I've since spotted a couple of things that need correcting (nothing
big just a spelling mistake on the cmdline.txt), and I've changed how
I do a few things. I'm waiting to see if I get a response to a couple
of bug reports before I post the final versions.
I think it's the first time a fully automated ubiquity has been used
on the pi. The arm64 version is currently unique in *ubuntu.
For those who don't like the idea of downloading something from a
complete stranger (quite right too), I've updated the Ubuntu raspberry
pi wiki - https://wiki.ubuntu.com/ARM/RaspberryPi - so you can install
xubuntu 18.04 via official installation media. Let me know if
something is wrong/needs changing with that, but of course it would be
better if you could make the updates yourself!
I would be interested in this, but only for 64-bit Xubuntu 18.04. I only want 64-bit OSes. I have a Pi 3 which I've been meaning to wipe soon so I'll gladly test it out. Feel free to post a link to it once you've finished it.
The only problem that I know of is that it doesn't ask to eject the
USB stick/cdrom at the end of the installation.
To use just format a USB stick/sd card as fat (you have to use a
mbr/msdos partition table) and copy the zipped files (including the
usually hidden '.disk' folder) to your stick/card. Then it is just
like a normal installation on a normal computer.
I'm not signed up to the xubuntu lists, so please add my email to any
messages if you need a speedy reply!
> Out of curiosity, why take on adapting the Raspberry Pi foundation's
> special hardware-related tools and kernel into Xubuntu?
> After a Raspbian install, it is straight-forward to add the XFCE desktop
> and optionally remove the LXDE desktop. The result looks just like
> Xubuntu on x32/x64. I did this with my Raspberry Pi and have no regrets.
> The advantages to the XFCE on Raspbian approach:
> * Continue to leverage the large Raspberry Pi Raspbian community.
> XFCE is supported.
> * Still running with the base as the Raspberry Pi foundation intended.
> * Still able to use the Ubuntu SNAP and other 3rd party packages for
> Raspberry Pi.
> * raspi-config still works.
> * Migrating to a USB-disk-boot/operate environment (get rid of
> MicroSD) works as documented by the Raspberry Pi foundation.
> I might have missed something so feel free point that out.
> On 05/13/2018 06:14 AM, Adam Smith wrote:
>> Hi everybody
>> Thanks for all the kind offers to help with testing and words of
>> Here is the arm64 version
>> https://1drv.ms/u/s!AvHY_kl4hMB4gQHfDAh2SYG_Q4Bt >>
>> The only problem that I know of is that it doesn't ask to eject the
>> USB stick/cdrom at the end of the installation.
>> To use just format a USB stick/sd card as fat (you have to use a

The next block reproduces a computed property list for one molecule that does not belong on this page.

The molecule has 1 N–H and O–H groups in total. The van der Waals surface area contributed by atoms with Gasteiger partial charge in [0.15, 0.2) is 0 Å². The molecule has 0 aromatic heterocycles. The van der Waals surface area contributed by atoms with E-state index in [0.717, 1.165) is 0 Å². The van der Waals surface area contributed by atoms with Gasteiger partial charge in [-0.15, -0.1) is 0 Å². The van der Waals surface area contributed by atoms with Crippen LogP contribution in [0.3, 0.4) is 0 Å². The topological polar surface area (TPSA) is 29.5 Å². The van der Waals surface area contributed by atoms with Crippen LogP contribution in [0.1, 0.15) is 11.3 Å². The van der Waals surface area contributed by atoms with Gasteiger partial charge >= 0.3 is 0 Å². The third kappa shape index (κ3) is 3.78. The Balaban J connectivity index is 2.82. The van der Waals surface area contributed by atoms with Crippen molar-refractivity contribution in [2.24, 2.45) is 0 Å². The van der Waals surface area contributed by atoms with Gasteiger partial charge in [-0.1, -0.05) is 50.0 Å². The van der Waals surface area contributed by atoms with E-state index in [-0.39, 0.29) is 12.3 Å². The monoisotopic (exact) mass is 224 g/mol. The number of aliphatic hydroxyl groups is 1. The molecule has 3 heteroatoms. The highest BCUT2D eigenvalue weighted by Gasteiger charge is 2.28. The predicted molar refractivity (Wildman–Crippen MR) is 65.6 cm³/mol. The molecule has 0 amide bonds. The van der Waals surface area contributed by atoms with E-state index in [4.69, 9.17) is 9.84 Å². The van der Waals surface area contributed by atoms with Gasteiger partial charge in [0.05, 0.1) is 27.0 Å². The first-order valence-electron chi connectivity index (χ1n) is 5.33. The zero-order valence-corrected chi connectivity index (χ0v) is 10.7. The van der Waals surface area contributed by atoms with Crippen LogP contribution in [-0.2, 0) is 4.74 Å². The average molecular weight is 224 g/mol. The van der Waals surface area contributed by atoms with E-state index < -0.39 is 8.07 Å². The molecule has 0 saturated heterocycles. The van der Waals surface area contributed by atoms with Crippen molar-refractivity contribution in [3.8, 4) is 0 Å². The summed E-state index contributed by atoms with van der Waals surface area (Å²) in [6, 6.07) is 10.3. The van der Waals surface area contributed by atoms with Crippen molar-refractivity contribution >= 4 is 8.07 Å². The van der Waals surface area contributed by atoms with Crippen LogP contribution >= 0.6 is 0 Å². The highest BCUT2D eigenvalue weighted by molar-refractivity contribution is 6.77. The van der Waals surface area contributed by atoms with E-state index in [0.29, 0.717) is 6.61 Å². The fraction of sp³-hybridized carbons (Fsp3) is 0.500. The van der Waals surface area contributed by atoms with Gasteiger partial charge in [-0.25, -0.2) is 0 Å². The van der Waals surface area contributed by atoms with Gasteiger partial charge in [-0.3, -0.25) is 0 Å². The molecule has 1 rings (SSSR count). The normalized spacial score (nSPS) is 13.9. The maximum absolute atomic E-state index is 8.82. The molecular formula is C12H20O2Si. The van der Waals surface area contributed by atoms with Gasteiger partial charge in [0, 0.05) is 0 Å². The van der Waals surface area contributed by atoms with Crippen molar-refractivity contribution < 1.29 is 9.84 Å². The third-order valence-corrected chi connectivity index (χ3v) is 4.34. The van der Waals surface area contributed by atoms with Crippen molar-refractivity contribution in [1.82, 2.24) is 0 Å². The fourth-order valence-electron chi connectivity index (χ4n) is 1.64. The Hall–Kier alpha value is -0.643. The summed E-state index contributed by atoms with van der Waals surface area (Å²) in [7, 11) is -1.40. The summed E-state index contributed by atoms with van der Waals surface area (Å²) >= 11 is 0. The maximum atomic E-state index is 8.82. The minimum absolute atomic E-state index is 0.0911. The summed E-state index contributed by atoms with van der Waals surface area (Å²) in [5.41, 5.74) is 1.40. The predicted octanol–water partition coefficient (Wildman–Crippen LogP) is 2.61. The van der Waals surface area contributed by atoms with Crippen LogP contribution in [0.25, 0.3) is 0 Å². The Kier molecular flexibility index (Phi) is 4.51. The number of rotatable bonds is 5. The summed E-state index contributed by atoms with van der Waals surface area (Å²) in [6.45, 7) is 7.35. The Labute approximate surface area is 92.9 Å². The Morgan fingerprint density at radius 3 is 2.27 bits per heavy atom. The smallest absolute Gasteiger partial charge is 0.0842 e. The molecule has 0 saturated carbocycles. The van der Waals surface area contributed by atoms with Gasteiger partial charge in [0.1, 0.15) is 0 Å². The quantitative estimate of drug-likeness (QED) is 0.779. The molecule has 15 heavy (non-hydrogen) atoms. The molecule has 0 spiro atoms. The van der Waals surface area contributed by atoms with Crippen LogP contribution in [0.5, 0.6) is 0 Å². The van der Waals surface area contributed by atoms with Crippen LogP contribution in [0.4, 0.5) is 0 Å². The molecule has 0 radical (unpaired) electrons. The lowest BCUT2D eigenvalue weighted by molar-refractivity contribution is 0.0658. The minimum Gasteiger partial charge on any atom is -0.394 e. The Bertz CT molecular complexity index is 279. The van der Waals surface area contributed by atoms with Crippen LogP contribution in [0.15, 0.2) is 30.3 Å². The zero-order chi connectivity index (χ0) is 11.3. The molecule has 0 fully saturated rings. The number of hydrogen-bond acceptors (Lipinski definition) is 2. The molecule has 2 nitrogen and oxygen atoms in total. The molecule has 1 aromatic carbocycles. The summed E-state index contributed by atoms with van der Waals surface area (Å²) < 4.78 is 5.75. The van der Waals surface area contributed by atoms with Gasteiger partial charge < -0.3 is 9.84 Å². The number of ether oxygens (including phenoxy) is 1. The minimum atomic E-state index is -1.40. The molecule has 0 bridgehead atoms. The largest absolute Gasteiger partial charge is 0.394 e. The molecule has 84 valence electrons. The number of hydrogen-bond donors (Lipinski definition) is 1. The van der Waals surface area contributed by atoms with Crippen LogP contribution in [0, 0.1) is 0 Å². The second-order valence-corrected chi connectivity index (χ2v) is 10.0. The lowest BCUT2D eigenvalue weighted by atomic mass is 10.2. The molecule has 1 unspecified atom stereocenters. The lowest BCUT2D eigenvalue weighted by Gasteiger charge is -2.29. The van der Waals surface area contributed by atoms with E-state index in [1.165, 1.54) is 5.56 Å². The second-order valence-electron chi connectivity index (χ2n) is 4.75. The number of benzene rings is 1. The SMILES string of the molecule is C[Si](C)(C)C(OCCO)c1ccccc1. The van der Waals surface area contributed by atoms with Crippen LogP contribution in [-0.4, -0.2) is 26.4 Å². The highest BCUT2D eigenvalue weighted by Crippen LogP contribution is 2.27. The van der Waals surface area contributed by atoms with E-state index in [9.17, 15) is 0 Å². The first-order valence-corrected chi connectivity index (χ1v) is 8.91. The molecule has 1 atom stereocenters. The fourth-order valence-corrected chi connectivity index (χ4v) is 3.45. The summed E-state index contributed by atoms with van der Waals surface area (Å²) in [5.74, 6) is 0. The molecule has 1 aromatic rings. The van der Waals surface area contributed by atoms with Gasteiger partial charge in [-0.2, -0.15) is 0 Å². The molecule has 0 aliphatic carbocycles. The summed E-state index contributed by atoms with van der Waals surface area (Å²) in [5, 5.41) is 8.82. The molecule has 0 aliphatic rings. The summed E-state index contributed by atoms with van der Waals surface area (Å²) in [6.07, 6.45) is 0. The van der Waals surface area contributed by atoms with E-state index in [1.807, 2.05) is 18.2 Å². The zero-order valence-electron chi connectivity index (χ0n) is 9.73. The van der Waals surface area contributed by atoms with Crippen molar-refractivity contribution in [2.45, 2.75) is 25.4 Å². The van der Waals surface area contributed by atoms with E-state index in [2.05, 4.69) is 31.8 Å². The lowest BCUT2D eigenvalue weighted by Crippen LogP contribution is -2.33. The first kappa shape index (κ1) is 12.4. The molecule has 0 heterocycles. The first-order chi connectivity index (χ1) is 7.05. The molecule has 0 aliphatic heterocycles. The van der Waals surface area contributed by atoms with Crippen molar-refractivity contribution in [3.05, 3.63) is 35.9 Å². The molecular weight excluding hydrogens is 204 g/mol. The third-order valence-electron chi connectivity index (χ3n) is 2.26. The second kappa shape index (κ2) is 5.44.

>> mbr/msdos partition table) and copy the zipped files (including the
>> usually hidden '.disk' folder) to your stick/card. Then it is just
>> like a normal installation on a normal computer.
>> I'm not signed up to the xubuntu lists, so please add my email to any
>> messages if you need a speedy reply!
I sent that message a couple of weeks ago. I think it has been
delayed in the list's spam filter!
I don't really want to get into some sort of distro war. If you are
happy with Raspbian then that is great. The Raspbian desktop and
tools are targeted at a young audience. Raspbian is a great choice
for a 10 year old who wants to turn an led on and off with a bit of
python code. But no serious developer with a Pi 3 would choose to
develop on Raspbian when they can use *ubuntu, debian, fedora,
opensuse, gentoo and arch. The vast majority of apps/tools/python
libraries that Raspbian provides I personally don't want/need. What I
want is the same apps/libraries as I use on other architectures.
I don't think I'm unique in this. There is clearly a high level of
interest in Ubuntu-mate's raspberry image. Martin Wimpress has
claimed that armhf is Ubuntu-mate's most popular architecture,
although how he is measuring that I'm not sure. Martin has adapted
many of the raspberry pi tools/apps plus included a raspberry pi
kernel in the flavour maker ppa. That does indeed require quite a
high level of maintenance.
I've taken a different approach. I'm not interested in becoming some
sort of pi package maintainer. The installers I uploaded don't use a
ppa. Every package comes directly from the ubuntu archives (including
the kernel). The only exceptions are the pi bootloaders and wifi
firmware. The installer uses a preseed file to adapt the installation
to the pi. It's all pretty standard stuff.
There is no arm64 version of Raspbian. People seem to like to have
endless debates about armhf vs arm64 on the pi. I'm not going to add
to them, except to say arm64 has working Firefox, whereas it has been
broken for months on armhf. Ultimatley the choice will come down to
which architecture has the apps you want.
Pasi Lallinaho suggested I subscribe to the Xubuntu-devel mailing list
to discuss the issues brought up by an unofficial installer. So here
I am! I haven't heavily advertised the installers, but where I have
posted them on forums it is pretty clear that they are unofficial. If
xubuntu are not happy about them then I'll withdraw them.
However, if xubuntu want to make use of them to promote xubuntu then
that is fine by me. I've got a xubuntu-core armhf image (not a
ubiquity installer) that I can upload as a replacement for the xubuntu
(ubiquity based) installer. I think the arm64 installer has the
potential to generate a bit of interest if it was on omgubuntu or the
like. A 18.04 armhf version of ubuntu-mate (and the other flavour
maker images) won't be released until 18.04.1 (end of July ~ 2 months
away). There are also not many distros that work with the 3B+ out of
the box at the moment.